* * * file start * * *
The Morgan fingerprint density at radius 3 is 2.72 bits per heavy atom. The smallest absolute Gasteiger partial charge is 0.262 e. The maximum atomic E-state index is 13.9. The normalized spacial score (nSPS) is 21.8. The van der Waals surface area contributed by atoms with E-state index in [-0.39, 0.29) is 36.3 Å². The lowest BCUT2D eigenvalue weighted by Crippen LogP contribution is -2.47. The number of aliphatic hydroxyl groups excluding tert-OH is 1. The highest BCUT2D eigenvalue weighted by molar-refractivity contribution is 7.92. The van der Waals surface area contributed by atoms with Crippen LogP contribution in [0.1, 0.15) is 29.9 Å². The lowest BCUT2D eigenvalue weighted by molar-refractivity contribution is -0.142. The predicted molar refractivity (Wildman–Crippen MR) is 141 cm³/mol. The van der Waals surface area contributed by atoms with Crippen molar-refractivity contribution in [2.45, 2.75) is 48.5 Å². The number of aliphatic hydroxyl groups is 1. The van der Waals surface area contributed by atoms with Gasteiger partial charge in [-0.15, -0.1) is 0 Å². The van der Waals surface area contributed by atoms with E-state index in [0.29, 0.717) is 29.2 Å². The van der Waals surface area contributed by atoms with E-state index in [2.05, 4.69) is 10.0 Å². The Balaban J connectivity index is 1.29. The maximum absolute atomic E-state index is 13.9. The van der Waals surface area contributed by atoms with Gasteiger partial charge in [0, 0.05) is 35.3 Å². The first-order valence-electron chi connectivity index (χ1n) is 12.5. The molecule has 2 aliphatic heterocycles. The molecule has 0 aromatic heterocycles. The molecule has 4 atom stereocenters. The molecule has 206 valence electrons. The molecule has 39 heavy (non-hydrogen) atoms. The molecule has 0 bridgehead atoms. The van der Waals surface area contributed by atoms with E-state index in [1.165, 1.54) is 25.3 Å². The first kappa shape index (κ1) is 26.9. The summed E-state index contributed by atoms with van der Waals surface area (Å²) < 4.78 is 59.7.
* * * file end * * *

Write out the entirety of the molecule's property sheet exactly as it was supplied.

The Morgan fingerprint density at radius 3 is 2.72 bits per heavy atom. The smallest absolute Gasteiger partial charge is 0.262 e. The maximum atomic E-state index is 13.9. The normalized spacial score (nSPS) is 21.8. The van der Waals surface area contributed by atoms with E-state index in [-0.39, 0.29) is 36.3 Å². The lowest BCUT2D eigenvalue weighted by Crippen LogP contribution is -2.47. The number of aliphatic hydroxyl groups excluding tert-OH is 1. The highest BCUT2D eigenvalue weighted by molar-refractivity contribution is 7.92. The van der Waals surface area contributed by atoms with Crippen LogP contribution in [0.1, 0.15) is 29.9 Å². The lowest BCUT2D eigenvalue weighted by molar-refractivity contribution is -0.142. The predicted molar refractivity (Wildman–Crippen MR) is 141 cm³/mol. The van der Waals surface area contributed by atoms with Crippen molar-refractivity contribution in [2.45, 2.75) is 48.5 Å². The number of aliphatic hydroxyl groups is 1. The van der Waals surface area contributed by atoms with Gasteiger partial charge in [-0.15, -0.1) is 0 Å². The van der Waals surface area contributed by atoms with E-state index in [0.29, 0.717) is 29.2 Å². The van der Waals surface area contributed by atoms with E-state index in [2.05, 4.69) is 10.0 Å². The Balaban J connectivity index is 1.29. The maximum absolute atomic E-state index is 13.9. The van der Waals surface area contributed by atoms with Gasteiger partial charge in [0, 0.05) is 35.3 Å². The first-order valence-electron chi connectivity index (χ1n) is 12.5. The molecule has 2 aliphatic heterocycles. The molecule has 0 aromatic heterocycles. The molecule has 4 atom stereocenters. The molecule has 206 valence electrons. The molecule has 39 heavy (non-hydrogen) atoms. The molecule has 0 bridgehead atoms. The van der Waals surface area contributed by atoms with E-state index in [1.165, 1.54) is 25.3 Å². The first kappa shape index (κ1) is 26.9. The summed E-state index contributed by atoms with van der Waals surface area (Å²) < 4.78 is 59.7.